We've had a good reaction to fan features, and I must say that the Golf Channel people have done a terrific job, and especially on the promotion side, as they get ready to take over full production next year. But the promotion this year has been, we think, very, very good indeed. Thus we think we're well positioned to take off next year.

Rick George, the president of Champions Tour, I think he's doing a superb job in providing leadership. We've got a good schedule, which will be coming out to you in a couple of weeks. A couple of more announcements, which are exciting ones, we think, as part of that. And then of course, next year we have got some additional players, Jay Haas and Jerry Pate and Peter Jacobsen, who will probably be at the Craig Stadler level, at least in the case of Jay and Peter, really at the top of their games in the PGA Tour.

That is a continuation of that transition we've been talking about for the last couple of years. It started in 2000 and really runs through 2007, with the players who led the PGA Tour in the 10 or 15 years before Tiger, Ernie and Phil, and all the other stars we have today, but during that 15 years, those players that led that Tour are now coming to this Tour and that will culminate in 2007.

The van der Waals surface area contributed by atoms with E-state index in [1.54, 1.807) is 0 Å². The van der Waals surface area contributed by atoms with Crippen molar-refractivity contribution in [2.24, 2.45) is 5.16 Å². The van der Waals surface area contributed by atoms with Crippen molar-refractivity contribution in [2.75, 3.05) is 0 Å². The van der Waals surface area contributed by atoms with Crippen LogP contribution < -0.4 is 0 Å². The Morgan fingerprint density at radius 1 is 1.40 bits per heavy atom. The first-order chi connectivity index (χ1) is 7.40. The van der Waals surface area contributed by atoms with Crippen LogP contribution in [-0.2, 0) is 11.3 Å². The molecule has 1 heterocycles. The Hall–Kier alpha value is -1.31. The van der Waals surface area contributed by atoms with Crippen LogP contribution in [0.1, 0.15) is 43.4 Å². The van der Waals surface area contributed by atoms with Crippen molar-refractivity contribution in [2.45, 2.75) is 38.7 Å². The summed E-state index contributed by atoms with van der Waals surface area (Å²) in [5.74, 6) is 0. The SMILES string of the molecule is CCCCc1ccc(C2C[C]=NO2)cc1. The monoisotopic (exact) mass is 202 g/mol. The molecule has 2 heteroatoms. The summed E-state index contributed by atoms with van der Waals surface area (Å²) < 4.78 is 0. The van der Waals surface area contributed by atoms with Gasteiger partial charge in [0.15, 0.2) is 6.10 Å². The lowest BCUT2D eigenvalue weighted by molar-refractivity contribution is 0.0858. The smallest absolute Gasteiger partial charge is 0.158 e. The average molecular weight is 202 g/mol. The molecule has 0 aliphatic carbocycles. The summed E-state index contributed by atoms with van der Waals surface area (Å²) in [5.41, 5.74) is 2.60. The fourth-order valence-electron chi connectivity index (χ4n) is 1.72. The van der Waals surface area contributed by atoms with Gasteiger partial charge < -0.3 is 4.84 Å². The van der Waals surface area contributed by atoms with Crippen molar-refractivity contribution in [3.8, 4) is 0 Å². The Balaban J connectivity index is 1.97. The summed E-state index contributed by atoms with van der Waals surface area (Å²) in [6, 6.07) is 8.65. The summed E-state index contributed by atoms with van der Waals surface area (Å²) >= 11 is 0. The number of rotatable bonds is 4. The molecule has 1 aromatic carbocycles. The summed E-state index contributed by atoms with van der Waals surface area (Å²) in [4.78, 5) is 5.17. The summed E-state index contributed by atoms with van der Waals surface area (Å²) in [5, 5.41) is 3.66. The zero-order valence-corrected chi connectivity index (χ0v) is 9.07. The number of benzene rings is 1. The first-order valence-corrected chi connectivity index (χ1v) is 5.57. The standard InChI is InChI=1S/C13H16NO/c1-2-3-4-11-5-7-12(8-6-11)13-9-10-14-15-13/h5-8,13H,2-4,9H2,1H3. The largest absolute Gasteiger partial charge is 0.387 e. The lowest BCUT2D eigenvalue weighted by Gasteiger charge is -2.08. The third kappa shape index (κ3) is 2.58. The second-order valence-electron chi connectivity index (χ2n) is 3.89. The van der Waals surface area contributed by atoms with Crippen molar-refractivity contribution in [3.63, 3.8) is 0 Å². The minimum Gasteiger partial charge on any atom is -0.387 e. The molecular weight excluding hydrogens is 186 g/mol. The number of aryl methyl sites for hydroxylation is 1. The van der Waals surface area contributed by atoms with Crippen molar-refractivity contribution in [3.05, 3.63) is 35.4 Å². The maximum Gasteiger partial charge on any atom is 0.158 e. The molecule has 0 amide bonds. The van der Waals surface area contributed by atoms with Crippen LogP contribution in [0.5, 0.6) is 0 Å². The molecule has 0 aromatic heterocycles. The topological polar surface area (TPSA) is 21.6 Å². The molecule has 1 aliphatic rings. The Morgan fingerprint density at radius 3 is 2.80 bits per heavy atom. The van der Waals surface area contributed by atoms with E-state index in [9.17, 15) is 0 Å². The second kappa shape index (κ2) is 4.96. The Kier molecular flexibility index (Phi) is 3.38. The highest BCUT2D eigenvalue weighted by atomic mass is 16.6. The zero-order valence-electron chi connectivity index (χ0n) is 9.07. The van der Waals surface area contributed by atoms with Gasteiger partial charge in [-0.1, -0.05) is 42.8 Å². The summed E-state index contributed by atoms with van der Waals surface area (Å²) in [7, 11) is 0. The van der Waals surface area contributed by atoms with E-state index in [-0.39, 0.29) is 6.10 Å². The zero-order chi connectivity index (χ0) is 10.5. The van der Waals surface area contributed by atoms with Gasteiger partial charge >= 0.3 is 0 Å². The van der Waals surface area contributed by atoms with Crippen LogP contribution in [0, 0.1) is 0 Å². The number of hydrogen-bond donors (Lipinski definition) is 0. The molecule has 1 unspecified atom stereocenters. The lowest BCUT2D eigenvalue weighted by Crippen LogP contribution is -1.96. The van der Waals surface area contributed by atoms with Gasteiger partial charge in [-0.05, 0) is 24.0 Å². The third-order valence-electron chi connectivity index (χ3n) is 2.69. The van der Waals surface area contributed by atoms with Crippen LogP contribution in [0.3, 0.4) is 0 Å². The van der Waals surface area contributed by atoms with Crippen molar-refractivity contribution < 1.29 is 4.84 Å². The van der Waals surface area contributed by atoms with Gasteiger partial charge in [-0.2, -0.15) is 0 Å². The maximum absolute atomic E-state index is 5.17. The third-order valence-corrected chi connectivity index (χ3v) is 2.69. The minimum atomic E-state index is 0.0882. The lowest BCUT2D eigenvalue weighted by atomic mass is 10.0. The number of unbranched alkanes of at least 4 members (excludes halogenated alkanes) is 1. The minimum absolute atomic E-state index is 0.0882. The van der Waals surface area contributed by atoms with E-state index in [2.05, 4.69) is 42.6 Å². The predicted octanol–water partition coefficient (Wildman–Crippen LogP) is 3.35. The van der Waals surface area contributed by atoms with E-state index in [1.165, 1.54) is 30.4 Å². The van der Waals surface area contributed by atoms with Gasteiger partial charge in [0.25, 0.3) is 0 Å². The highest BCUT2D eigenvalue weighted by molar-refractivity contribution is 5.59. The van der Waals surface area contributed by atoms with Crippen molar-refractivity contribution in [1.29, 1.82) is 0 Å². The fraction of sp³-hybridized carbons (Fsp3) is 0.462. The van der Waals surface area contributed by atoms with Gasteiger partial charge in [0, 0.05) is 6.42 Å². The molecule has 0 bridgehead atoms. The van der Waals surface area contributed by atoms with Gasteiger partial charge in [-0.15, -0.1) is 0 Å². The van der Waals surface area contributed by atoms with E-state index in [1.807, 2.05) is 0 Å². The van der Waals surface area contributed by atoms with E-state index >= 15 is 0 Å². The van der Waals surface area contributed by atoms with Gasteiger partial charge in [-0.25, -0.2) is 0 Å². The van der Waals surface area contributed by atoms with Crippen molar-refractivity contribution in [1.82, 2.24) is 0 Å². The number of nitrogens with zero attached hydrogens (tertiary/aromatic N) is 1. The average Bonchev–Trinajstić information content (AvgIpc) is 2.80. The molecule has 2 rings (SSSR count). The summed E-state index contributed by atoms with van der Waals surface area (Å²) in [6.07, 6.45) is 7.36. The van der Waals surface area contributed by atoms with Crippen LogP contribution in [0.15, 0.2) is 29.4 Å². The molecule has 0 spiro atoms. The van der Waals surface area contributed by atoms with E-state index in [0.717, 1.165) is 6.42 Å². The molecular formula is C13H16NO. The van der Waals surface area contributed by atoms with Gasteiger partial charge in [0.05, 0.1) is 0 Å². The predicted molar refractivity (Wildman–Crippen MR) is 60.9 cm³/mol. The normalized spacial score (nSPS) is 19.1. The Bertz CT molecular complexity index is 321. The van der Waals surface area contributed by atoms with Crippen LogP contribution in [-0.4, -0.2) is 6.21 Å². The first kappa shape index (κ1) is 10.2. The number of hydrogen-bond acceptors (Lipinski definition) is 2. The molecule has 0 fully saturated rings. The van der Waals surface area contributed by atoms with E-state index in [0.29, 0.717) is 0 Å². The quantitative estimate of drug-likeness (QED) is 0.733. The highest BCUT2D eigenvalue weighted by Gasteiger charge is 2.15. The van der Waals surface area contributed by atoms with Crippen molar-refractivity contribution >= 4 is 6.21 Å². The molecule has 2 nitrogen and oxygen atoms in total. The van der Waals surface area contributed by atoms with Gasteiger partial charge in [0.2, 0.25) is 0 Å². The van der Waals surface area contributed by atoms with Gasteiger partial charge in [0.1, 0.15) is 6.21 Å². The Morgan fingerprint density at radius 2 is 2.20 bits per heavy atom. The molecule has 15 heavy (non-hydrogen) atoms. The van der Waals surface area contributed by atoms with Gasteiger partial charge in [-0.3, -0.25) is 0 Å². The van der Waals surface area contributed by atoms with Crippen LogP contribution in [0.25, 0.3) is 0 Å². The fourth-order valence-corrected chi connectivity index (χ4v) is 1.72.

Today we would like to make a special announcement, and that is this terrific relationship we've had with the Charles Schwab Corporation over the last I guess now eight years, six years, and this is our seventh, has been -- we're announcing today we're extending that five additional years through 2008.

And this relationship, just by way of definition, includes Schwab as our official investment firm of the PGA Tour and the Champions Tour. Schwab is a sponsor of our Schwab Cup Championship on the Champions Tour, and because we tie in now the Schwab Cup, beginning this year, to the year-end season finale, the Schwab Cup Championship. This is a relationship which over the last five or six years has helped our players, our tournaments, our charities, and all the elements of the Tour have benefited from this overall relationship that we've had. We've enjoyed this partnership and we're looking forward now to building on it over the next five years.